On your marks
Jesus taught people using parables, but these special stories are not quite the cosy allegories we sometimes make them out to be, particularly with children. They are intended to get us thinking and often they subvert our expectations about the character of God and about what his kingdom is like. Maybe in our retelling we ought to try and recapture some of the disturbing and revolutionary impact of these simple stories?
Within the Godly Play methodology, parables have a particular place and are presented in such a way as to enable children (and adults!) to think again about what these stories might be saying to us. Jesus intended us to work out their meaning for ourselves and not to have it handed to us on a plate!
N.B. The following outline is a little longer than usual so if you do tackle it, give yourself more time to get your head around the story and in particular the wondering!
One of the parables not tackled in the Godly Play corpus is the Parable of the Talents in Matthew’s gospel (Matthew 25: 14-30) and its similar but also distinctive parallel version known as the Parable of the Pounds in Luke’s gospel (Luke 19: 11-27). The basic storyline is the same in both and perhaps that suggests that Jesus used the same stories on more than one occasion but with variations. They are kingdom parables and deal with the realm of politics and money, which possibly makes them more difficult for children. They also belong to those parables that revolve around the return of a king or master at the end of the story. Both stories are recorded as coming near the end of Jesus’ teaching ministry and close to the events of Easter. It may be that both stories are remembered particularly in this context by the early Church as it helped them throw some light on their thoughts about Jesus’ promised second coming?
The two stories seem to be tackling key questions, namely: ‘what are we to do with God’s gift of life to us?’ or ‘how should we live this life best while waiting for Jesus to return?’
As parables however they do contain some difficulties for us:
Money is used to represent what each person is given and it’s often hard to see beyond this to what it really might mean. Perhaps this is even more true in today’s culture?
In each story it is financial profit or political gain that is offered as a picture of the success of faithfulness with life’s gift and this may also be a stumbling block.
There is the fact that the different people are given different gifts in one story, whereas they are given the same amounts in the other.
In Matthew’s story there are only three servants, who were given varying amounts of money, whereas in Luke there are 10 servants, although only three are focused on at the end.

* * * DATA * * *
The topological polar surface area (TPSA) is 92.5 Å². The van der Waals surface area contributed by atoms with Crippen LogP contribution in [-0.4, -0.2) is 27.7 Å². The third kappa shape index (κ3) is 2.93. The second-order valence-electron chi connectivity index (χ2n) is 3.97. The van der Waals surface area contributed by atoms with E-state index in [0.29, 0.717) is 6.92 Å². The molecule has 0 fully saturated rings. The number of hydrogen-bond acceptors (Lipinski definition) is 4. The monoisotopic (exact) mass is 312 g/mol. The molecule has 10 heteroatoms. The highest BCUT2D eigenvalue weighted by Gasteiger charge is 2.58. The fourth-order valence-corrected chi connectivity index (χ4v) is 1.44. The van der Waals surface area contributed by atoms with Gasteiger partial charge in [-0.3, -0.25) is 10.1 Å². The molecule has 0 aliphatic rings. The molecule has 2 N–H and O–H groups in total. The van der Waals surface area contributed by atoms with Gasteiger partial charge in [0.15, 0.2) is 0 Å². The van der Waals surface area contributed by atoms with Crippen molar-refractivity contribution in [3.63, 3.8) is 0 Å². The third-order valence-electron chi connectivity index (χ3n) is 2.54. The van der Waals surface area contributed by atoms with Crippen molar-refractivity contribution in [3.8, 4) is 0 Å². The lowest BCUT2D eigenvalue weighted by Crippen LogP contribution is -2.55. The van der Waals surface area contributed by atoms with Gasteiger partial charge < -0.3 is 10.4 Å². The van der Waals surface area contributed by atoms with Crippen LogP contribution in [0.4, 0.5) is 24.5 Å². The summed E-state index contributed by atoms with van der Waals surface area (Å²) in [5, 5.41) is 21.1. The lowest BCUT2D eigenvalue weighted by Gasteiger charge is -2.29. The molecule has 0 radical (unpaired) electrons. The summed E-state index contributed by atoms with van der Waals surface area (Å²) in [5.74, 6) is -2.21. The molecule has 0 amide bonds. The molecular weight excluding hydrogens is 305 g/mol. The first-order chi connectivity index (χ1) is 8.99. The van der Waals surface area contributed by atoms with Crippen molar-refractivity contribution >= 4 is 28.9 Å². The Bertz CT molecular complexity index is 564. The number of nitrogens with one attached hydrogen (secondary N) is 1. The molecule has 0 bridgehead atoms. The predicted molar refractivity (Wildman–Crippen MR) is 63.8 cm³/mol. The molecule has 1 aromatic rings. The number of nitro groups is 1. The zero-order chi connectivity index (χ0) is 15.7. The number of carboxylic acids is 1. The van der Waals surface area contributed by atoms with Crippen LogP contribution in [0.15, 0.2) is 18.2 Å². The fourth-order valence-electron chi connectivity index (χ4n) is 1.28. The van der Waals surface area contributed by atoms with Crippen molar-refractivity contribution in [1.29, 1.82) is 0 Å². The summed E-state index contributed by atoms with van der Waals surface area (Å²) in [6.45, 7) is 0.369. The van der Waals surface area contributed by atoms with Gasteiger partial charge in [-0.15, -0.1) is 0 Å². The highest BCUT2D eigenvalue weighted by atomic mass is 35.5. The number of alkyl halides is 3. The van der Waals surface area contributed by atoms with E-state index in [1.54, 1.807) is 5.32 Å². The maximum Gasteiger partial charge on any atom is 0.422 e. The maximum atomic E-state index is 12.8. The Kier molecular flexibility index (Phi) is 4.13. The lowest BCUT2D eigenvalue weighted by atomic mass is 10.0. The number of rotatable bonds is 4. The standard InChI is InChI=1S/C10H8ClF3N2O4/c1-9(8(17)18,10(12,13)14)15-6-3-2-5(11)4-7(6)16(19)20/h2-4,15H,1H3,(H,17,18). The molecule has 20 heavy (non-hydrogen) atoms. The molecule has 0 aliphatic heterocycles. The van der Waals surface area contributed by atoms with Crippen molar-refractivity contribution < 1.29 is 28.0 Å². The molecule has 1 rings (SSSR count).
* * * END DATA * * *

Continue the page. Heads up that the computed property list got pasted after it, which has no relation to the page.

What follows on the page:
In Luke’s story the context, within which each does his best with the amounts given, is one of hostility to themselves and the kingdom.
The element of judgment in both is also intriguing. In Matthew the judgement falls on one of those servants, whereas in Luke it also falls on the nobleman’s enemies.
The rewards are also different. Matthew’s story talks of more being given in terms of money, whereas in Luke’s story it is a reward of responsibility over cities.
Finally, as often with the parables, we are left with a genuine but puzzling thought about why it should not have been regarded as a faithful thing to have kept something safe and simply given back the ‘trust’ intact to the master on his return. The one who does this in both stories earns condemnation rather than a well done.
There is a lot to wonder about in this story and maybe the early Church was also struggling to understand what it means?
- The parable in Matthew is the simplest to present but not necessarily the easiest to wonder about! Using a Godly Play approach, prepare the following items to be put into a gold box:
- A gold-coloured underlay for the story
- Some silver tokens in a gold box to represent what was given to each of the servants
- A grey square of felt and a wooden block to represent the city where one of the servants goes; a green square of felt and a wooden tree to represent the countryside where the second servant goes;
- some small coloured pieces, the same colouring as the underlay, which can be placed over the one piece of silver that was buried by the third servant.
- Finally you will need some wooden figures to represent the master and each of the three servants.
- Introduce the story to your group by wondering whether this box contains a parable?
- It is gold-coloured and gold is valuable and special. Parables are special and valuable too…even more valuable than gold.
- It is an old box and parables are old.
- It could be a present and indeed parables are presents, given to us before we were born. We don’t have to buy them, take them or steal them. They are ours; even if we don’t know what a parable is, it belongs to us.
- Finally the box has a lid. Parables also have lids. We have to work hard to get inside and find the meaning. It isn’t easy but if we keep coming back we will discover what is really there.
- Take out the gold-coloured underlay and wonder what it could really be.
Then lay down, first the grey felt square in one quadrant to your right near to the children with the wooden block on it and then the green felt square and tree in the quadrant to the left near the group who are listening. Now you are ready for the parable.